Semester Two 2016

Thursday 27 October

Keynote

Associate Professor Helen Proctor

Thinking strategically, thinking responsibly: your thesis as part of a larger research agenda

6pm Lecture Theatre 424

When you are in the middle of a research thesis it can be all too easy to become lost in the detail of the process and to lose sight of the larger or longer term questions of purpose, significance and contribution. Why is your research worth doing? How will the world be better off (even if just a little) by your having completed it? Keeping some big questions in view is an important part of how you explain your contribution to others, whether in the thesis itself, in publications or in job and grant applications. And increasingly universities are encouraging researchers to participate in public debate and to communicate with what they sometimes jargonistically call “end users”. I argue that this labour of communication is not just a matter of practical career strategy - although it is that too - but also part of your community responsibility as creators of new knowledge. In this talk I draw on my own experience as a mid career researcher, ten years out from my PhD graduation, to offer suggestions about how to situate your research in a longer term and more broadly focussed research agenda.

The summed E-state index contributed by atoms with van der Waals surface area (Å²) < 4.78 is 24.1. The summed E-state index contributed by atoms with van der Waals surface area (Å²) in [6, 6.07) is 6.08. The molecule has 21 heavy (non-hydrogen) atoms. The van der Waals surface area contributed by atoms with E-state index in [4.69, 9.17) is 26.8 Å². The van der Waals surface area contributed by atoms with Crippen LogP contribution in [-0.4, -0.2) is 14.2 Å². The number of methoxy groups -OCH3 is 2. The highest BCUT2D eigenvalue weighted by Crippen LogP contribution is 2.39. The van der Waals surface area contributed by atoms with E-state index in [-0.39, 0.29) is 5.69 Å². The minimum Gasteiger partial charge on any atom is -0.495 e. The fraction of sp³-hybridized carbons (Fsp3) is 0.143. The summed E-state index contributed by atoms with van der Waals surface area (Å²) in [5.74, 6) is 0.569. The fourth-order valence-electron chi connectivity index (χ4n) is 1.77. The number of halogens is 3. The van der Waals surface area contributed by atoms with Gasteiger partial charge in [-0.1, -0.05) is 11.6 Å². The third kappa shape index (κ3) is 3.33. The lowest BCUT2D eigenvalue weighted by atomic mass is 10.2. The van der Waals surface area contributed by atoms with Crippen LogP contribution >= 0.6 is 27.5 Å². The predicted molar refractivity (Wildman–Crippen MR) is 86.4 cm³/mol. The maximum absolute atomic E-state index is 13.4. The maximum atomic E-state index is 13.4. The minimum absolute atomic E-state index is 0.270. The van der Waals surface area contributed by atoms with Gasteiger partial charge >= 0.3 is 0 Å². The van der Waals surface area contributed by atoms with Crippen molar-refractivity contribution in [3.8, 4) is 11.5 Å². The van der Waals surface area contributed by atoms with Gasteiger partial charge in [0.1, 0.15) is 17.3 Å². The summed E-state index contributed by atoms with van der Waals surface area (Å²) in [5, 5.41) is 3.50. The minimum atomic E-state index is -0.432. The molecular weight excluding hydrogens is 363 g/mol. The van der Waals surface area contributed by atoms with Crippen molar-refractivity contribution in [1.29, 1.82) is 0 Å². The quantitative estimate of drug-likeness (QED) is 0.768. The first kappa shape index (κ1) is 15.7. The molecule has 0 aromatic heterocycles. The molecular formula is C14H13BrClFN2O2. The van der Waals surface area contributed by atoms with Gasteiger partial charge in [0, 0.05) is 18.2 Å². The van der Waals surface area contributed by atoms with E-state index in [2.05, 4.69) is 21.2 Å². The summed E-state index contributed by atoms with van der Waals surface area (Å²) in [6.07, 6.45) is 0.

Associate Professor Helen Proctor’s research uses historical perspectives and methods to examine the making of contemporary educational systems, contributing both to the research field of history of education and to the field of critical inquiry into current schooling policy and practice. Her principal focus is on the historical formation and reformation of the relationships between schools, families and ‘communities’ from the late nineteenth to the early twenty-first centuries; across different kinds and levels of schooling and through successive educational settlements from meritocracy to the rule of markets. Related to this are current investigations of histories of schooling, migration and race; histories of schooling and health and histories of family-school relations.



  • Helen Proctor

    Thinking strategically, thinking responsibly: your thesis as part of a larger research agenda

    27 October 2016


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